Unsmiling but with thousands of Pyongyang residents cheering him on, Democratic People's Republic of Korea 's leader Kim Jong-Il led a dramatic surprise welcome Tuesday for Republic of Korea's President Roh Moo-Hyun on his historic visit.
RoK's President Roh Moo-Hyun (L) is greeted by DPRK's officials after crossing the border line to North Korea in Paju, Oct. 2, 2007.
Hundreds of men in dark suits and women dressed in traditional hanbok gowns of light blue and violet had assembled in front of a red carpet to welcome Roh for a three-day summit.
Wearing his trademark brown military-style jumpsuit, his expression austere and his belly protruding, the DPRK's leader stood and waited to personally welcome Roh.
The doveish RoK's leader, a beaming smile on his face and wearing a bright blue tie, arrived standing in an open-topped black limousine next to DPRK's number two Kim Yong-Nam.
Roh and Kim Yong-Nam then headed onto the streets of Pyongyang in their open limousine. Thousands of people lined the streets, shouting "Long life" and "Unification of fatherland."
According to the original schedule Roh was supposed to be welcomed at another location by Kim Yong-Nam alone. Then the ceremony was switched to the April 25 House of Culture and the surprise guest appeared.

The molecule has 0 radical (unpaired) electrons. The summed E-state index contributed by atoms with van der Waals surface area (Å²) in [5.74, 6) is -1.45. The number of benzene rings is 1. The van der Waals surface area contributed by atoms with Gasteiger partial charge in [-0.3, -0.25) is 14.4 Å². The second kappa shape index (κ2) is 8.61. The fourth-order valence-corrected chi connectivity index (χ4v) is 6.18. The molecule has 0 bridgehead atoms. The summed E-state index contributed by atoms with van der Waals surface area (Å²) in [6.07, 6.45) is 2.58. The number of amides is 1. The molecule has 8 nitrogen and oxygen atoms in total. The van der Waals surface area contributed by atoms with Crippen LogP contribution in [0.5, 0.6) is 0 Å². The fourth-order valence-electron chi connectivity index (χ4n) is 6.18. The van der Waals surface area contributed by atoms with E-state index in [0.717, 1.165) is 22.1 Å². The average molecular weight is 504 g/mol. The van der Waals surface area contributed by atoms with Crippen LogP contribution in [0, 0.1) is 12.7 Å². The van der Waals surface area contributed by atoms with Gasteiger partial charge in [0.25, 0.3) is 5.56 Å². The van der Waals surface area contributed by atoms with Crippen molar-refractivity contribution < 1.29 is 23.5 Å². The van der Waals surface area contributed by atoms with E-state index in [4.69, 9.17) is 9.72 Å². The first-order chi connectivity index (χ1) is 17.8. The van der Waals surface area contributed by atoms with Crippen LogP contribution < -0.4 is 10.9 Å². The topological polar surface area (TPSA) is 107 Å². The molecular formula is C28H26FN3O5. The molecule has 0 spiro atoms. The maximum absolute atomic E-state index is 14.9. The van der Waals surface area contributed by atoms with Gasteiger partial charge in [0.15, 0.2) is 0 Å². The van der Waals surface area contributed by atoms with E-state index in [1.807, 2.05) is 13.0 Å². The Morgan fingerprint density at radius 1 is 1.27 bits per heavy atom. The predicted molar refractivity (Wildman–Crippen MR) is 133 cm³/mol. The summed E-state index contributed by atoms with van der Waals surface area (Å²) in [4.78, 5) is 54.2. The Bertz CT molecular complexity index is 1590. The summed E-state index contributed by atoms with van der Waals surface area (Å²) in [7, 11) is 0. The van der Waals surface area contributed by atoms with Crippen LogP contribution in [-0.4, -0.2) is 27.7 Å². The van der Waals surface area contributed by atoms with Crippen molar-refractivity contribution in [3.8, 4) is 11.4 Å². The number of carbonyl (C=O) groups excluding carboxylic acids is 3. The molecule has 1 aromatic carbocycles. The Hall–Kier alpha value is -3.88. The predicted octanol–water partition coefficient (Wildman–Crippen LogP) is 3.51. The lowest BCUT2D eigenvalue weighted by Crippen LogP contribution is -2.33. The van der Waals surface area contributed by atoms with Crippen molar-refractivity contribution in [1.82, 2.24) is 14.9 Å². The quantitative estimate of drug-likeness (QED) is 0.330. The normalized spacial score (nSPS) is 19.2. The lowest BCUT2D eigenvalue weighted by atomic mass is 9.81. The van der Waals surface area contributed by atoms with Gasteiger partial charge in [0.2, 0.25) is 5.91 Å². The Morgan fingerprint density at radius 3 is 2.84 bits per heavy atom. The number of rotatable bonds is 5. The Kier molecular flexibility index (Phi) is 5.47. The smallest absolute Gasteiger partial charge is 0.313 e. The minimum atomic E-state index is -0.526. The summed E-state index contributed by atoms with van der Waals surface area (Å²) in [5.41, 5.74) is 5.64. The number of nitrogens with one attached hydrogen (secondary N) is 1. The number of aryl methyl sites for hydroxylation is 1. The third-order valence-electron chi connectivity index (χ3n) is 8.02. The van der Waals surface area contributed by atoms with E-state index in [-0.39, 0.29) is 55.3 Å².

Kim Jong-Il similarly made a surprise appearance at the airport when Roh's predecessor Kim Dae-Jung arrived in 2000 for the first summit between the two countries.
Some of the guests this time jumped up and down and waved their flowers. Others craned their necks to see the two leaders.
But observers said the response was less rousing than in 2000, when some residents of the tightly controlled communist state broke down in tears of emotion.
"This is a good start as Kim showed up himself to greet Roh. However, the mood appears to be calmer than that of 2000," said Paik Hak-Soon, an analyst at the Seoul-based Sejong Institute.
Before crossing the yellow borderline into the North, Roh shook hands with hundreds of South korean well-wishers.
"I am now crossing this forbidden line as a president," a solemn Roh said in a nationally televised message just before stepping across.
"After I return home, many more people will do likewise. Then this line of division will finally be erased and the barrier will break down.
It is only the second summit ever between the two nations, which remain technically at war from the 1950-53 Korean War.